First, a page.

He’s coming home.
President Barack Obama comes to Chicago Tuesday night to deliver the final speech of his historic presidency.
His appearance at McCormick Place has been billed part thank you rally, part victory lap, part legacy moment.
It is richly ironic that the first black president will deliver his valedictory in Chicago, a city where, the next president would say, African Americans are “living in hell.”
Chicago is a city riven by violence, police misconduct, poverty and fiscal despair. It is in crisis.
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By many measures, Obama’s adopted home town is worse off than when he took office eight years ago. Especially black Chicago. In 2016, 47 percent of black males in Chicago aged 20 to 24 were “out of work and out of school,” according to a study by the Great Cities Institute. From 2005 to 2014, low rates of employment and high rates of joblessness were “persistent,” the analysis found.
The city suffered 780 homicides in 2016. Most of the slaughter came from gun violence to these same young black men, who are both victims and perpetrators. Crime, and the accompanying depravity, plague communities across the city’s South and West sides.
So what can Obama say to those black folks he left behind, those who have become captive to the carnage? Those who believed most in his message of hope and change?
Obama will say he saved the American economy from a sure and deep depression, and as he wrote to his cabinet last week, saved America from “a moment of peril unlike any we’d seen in decades.”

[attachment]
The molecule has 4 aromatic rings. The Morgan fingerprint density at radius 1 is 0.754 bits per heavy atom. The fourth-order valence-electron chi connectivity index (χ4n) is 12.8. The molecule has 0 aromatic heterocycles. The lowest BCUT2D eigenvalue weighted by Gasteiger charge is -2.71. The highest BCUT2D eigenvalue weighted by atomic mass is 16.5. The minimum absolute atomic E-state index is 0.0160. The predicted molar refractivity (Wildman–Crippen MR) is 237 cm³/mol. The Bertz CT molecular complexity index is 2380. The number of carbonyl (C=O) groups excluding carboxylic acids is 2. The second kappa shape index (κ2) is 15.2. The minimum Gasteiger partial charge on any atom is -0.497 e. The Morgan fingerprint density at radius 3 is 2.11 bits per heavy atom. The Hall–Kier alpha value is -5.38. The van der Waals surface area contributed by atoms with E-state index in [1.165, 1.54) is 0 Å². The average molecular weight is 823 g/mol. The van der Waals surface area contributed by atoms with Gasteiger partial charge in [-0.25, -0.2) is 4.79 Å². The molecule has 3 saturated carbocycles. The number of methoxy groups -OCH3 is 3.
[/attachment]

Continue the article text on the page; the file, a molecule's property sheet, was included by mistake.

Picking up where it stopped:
Obama will say that he saved the automobile industry; that he insured “financial security and peace of mind” to 20 million Americans through the Affordable Care Act.
He will note that his education initiatives boosted the national high school graduation rate to 83 percent, the highest on record. And that in 2016, the poverty rate fell at the fastest rate in nearly 50 years, while the median household income grew at the fastest rate on record. And so much more.
What will black folks say? “Mr. President, we know you tried, mightily. We know you did all you could. You did more for ‘us’ than anyone before you. You cared.
“No one on earth is more revered, respected and adored by us than you. Our hopes were high, but we are a pragmatic people. You faced the fiercest political opposition in presidential history.”
What do I say? Guns are the No. 1 enemy of African Americans. No elected official in American history has shed more sweat and tears for the cause of gun control than Barack Obama.
I offer this tantalizing story from Stu Loeser, a former longtime aide to former New York Mayor Michael Bloomberg.
Loeser, according to the New York Times, recalled a conversation between Obama and Bloomberg at a New York diner in 2007. Obama told Bloomberg that if he did not win the presidency, he would “strongly consider running for mayor of Chicago.”
What could have been? It’s never too late.
Follow Laura Washington on Twitter: @MediaDervish